The “Walk-and-Turn” DUI Test
The Walk & Turn is a “test” that is often used by police officers to detect impairment from someone they suspect is DUI. I say the word “test” in quotes because it really should be referred to as an “exercise” instead. Calling it a test makes it sound to a jury like something you can pass or fail. You do NOT want a jury to think that. And trust me, EVERYONE, even Olympic gymnasts, can fail this “test” dead sober.
If you are reading this, chances are you have already been arrested and accused of DUI. And more then likely, you have already submitted to the field sobriety exercises, including the Walk & Turn, and “failed.” It’s obviously too late now to take the advice of NEVER submitting to the exercises. Instead, you should read what is written below very carefully, and contact an experienced attorney in your state for help.
What to Expect
The Walk & Turn is a divided attention test. That means that not only are you being evaluated on your ability to perform the actual walking and turning, but also how well you are able to listen and follow the directions.
When performing the Walk & Turn, you will be instructed to take nine steps heel-to-toe along a straight line. You will then turn on one foot (usually by taking small steps in a circle with your other foot) and take nine steps back down the line heel-to-toe. It may sound relatively simple but it’s a LOT harder then you think.
Designed for failure
Although it may sound easy, the Walk & Turn is actually designed so that people will fail it. Walking a line heel-to-toe tight-rope style is not something you had to do in order to get your driver’s license from the DMV when you were 16! So why would you do it now? And what the heck does it have anything to do with your ability to drive a car? Easy – you shouldn’t, and it DOESN’T!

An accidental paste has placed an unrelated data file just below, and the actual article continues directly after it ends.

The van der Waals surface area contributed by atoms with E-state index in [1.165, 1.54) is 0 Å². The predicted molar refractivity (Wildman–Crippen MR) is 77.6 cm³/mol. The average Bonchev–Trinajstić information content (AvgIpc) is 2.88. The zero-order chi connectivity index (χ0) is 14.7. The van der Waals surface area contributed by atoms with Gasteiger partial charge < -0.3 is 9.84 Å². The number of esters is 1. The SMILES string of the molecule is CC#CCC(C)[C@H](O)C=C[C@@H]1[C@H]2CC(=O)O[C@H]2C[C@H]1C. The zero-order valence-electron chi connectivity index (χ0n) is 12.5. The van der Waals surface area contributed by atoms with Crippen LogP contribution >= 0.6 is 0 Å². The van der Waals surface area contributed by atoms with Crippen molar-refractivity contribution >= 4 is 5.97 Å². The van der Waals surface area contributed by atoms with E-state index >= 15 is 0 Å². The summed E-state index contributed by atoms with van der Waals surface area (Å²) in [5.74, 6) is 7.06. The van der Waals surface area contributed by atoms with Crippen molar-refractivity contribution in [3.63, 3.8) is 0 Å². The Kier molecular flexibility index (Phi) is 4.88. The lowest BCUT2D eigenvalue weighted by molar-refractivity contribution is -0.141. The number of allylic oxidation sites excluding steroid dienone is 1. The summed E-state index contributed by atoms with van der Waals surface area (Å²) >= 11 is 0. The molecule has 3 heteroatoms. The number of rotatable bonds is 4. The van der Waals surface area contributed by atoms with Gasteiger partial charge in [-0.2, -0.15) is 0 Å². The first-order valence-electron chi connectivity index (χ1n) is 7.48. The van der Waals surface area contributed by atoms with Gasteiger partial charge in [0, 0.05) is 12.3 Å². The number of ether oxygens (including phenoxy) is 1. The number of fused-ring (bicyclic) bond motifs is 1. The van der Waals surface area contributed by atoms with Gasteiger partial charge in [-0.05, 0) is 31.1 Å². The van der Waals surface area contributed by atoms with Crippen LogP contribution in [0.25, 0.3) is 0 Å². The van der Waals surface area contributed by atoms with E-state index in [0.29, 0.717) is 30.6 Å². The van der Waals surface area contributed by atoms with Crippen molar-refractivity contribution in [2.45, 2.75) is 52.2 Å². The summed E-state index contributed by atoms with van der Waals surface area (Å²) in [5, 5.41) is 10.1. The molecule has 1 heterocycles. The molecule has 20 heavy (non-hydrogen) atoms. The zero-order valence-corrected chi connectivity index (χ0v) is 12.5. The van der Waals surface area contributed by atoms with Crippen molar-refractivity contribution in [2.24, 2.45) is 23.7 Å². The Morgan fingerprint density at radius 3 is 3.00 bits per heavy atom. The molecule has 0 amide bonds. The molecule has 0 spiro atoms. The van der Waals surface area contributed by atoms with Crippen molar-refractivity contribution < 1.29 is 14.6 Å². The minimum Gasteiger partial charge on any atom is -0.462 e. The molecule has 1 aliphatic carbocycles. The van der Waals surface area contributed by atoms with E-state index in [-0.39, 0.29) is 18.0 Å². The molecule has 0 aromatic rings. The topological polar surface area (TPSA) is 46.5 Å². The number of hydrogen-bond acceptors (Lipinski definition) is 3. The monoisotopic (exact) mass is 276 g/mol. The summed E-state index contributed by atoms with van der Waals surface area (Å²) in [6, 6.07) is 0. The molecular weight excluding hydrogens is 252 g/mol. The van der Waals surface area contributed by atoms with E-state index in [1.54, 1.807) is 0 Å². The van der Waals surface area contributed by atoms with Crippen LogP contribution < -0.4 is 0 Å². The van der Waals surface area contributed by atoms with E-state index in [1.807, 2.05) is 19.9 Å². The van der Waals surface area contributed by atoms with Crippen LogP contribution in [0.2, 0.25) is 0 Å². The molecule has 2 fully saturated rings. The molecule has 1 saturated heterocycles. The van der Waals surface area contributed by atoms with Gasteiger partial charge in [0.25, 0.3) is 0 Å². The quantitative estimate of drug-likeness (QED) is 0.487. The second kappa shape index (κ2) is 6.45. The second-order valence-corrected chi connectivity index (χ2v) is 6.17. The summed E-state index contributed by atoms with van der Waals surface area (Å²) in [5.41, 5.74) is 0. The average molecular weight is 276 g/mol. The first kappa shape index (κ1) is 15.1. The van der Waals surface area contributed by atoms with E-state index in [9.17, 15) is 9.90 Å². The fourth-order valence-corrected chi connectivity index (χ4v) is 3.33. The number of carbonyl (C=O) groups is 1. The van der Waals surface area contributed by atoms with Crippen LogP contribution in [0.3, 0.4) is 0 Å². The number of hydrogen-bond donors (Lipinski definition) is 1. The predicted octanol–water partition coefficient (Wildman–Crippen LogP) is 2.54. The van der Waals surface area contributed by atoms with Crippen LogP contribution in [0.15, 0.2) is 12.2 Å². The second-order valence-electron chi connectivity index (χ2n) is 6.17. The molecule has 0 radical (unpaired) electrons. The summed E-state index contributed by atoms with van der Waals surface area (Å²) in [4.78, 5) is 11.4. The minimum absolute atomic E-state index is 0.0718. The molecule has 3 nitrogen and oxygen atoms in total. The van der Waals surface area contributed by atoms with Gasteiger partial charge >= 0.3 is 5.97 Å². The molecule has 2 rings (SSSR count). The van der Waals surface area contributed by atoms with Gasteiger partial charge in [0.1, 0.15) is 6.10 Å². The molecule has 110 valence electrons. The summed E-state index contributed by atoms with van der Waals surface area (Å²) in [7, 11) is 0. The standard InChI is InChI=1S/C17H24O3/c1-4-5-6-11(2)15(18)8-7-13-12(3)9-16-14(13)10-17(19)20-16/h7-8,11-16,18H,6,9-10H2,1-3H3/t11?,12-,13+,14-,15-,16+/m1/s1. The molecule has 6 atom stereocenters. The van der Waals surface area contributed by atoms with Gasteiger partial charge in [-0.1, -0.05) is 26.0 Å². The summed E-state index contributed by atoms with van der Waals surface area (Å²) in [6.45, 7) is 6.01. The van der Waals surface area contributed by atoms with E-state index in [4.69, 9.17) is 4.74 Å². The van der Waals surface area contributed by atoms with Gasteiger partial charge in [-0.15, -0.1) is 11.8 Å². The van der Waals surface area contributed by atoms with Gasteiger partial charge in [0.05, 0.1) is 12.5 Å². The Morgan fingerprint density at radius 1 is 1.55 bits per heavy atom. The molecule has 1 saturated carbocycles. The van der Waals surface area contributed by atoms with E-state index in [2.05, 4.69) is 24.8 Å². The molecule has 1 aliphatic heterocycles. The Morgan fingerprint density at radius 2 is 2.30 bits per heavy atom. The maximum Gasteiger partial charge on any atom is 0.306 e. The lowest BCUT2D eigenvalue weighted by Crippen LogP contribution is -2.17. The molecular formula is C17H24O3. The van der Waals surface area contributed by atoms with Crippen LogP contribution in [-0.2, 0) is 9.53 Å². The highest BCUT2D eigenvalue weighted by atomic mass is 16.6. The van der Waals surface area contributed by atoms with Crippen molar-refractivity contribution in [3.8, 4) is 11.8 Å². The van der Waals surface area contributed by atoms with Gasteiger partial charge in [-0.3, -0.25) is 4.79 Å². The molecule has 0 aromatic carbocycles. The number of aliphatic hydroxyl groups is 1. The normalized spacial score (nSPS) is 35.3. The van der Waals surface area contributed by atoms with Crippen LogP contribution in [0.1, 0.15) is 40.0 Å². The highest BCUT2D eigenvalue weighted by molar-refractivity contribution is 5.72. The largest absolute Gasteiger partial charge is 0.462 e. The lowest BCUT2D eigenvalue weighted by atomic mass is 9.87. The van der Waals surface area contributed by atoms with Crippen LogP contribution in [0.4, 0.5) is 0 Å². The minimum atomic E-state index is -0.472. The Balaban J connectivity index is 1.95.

Listed below are reasons why the Walk & Turn is designed for you to fail – and thus why you should NEVER consent to doing it:
1. They “test” you right from the start. That’s right, while they are giving you the instructions, before the test has even begun, the police will tell you to put one foot on the line, with the other foot directly in front of it (like you are walking on a tight-rope in the circus). They tell you to remain in that uncomfortable position while they explain to you the instructions (how many steps you are going to take, when and how to turn, etc.). The instructions can last up to a few minutes, and often the officer will demonstrate for you what you will be asked to do. What they are NOT telling you, however, is that if you move your feet from that heel-to-toe position during the instructions, they will count that against you. That’s right – they count it against you as a “clue” or “cue” – an indicator you are impaired. And i’m not talking falling down wasted. If you even move your foot from that abnormal stance back to a normal, standing position, the officer will mark it down – and actually say that you “lost your balance” during the instructions.